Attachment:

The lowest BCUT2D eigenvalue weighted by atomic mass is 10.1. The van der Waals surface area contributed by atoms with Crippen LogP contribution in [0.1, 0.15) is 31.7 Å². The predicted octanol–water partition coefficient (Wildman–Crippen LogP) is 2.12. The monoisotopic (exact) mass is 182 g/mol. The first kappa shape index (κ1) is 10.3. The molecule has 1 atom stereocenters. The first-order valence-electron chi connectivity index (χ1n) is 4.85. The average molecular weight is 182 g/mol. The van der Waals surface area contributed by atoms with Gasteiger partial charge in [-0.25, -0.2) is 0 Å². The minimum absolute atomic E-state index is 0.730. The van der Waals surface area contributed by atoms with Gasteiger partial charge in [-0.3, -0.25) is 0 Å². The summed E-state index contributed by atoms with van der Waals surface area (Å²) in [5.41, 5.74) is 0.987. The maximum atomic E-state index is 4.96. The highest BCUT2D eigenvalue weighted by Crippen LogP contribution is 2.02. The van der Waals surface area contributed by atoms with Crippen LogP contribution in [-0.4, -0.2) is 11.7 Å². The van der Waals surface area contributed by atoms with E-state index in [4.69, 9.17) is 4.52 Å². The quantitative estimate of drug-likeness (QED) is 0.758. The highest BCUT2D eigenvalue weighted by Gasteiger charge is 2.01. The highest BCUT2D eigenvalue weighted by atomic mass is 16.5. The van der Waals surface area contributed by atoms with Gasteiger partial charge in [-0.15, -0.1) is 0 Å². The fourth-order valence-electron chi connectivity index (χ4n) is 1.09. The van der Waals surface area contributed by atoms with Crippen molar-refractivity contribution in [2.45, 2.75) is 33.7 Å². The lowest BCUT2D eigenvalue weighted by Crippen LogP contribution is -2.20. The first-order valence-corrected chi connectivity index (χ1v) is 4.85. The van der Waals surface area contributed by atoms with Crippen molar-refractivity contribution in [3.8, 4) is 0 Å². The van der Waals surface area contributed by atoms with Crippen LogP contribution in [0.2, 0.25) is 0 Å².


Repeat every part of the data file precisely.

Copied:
The lowest BCUT2D eigenvalue weighted by atomic mass is 10.1. The van der Waals surface area contributed by atoms with Crippen LogP contribution in [0.1, 0.15) is 31.7 Å². The predicted octanol–water partition coefficient (Wildman–Crippen LogP) is 2.12. The monoisotopic (exact) mass is 182 g/mol. The first kappa shape index (κ1) is 10.3. The molecule has 1 atom stereocenters. The first-order valence-electron chi connectivity index (χ1n) is 4.85. The average molecular weight is 182 g/mol. The van der Waals surface area contributed by atoms with Gasteiger partial charge in [-0.25, -0.2) is 0 Å². The minimum absolute atomic E-state index is 0.730. The van der Waals surface area contributed by atoms with Gasteiger partial charge in [-0.3, -0.25) is 0 Å². The summed E-state index contributed by atoms with van der Waals surface area (Å²) in [5.41, 5.74) is 0.987. The maximum atomic E-state index is 4.96. The highest BCUT2D eigenvalue weighted by Crippen LogP contribution is 2.02. The van der Waals surface area contributed by atoms with Crippen LogP contribution in [-0.4, -0.2) is 11.7 Å². The van der Waals surface area contributed by atoms with E-state index in [4.69, 9.17) is 4.52 Å². The quantitative estimate of drug-likeness (QED) is 0.758. The highest BCUT2D eigenvalue weighted by Gasteiger charge is 2.01. The highest BCUT2D eigenvalue weighted by atomic mass is 16.5. The van der Waals surface area contributed by atoms with Gasteiger partial charge in [-0.15, -0.1) is 0 Å². The fourth-order valence-electron chi connectivity index (χ4n) is 1.09. The van der Waals surface area contributed by atoms with Crippen molar-refractivity contribution in [2.45, 2.75) is 33.7 Å². The lowest BCUT2D eigenvalue weighted by Crippen LogP contribution is -2.20. The first-order valence-corrected chi connectivity index (χ1v) is 4.85. The van der Waals surface area contributed by atoms with Crippen molar-refractivity contribution in [3.8, 4) is 0 Å². The van der Waals surface area contributed by atoms with Crippen LogP contribution in [0.2, 0.25) is 0 Å².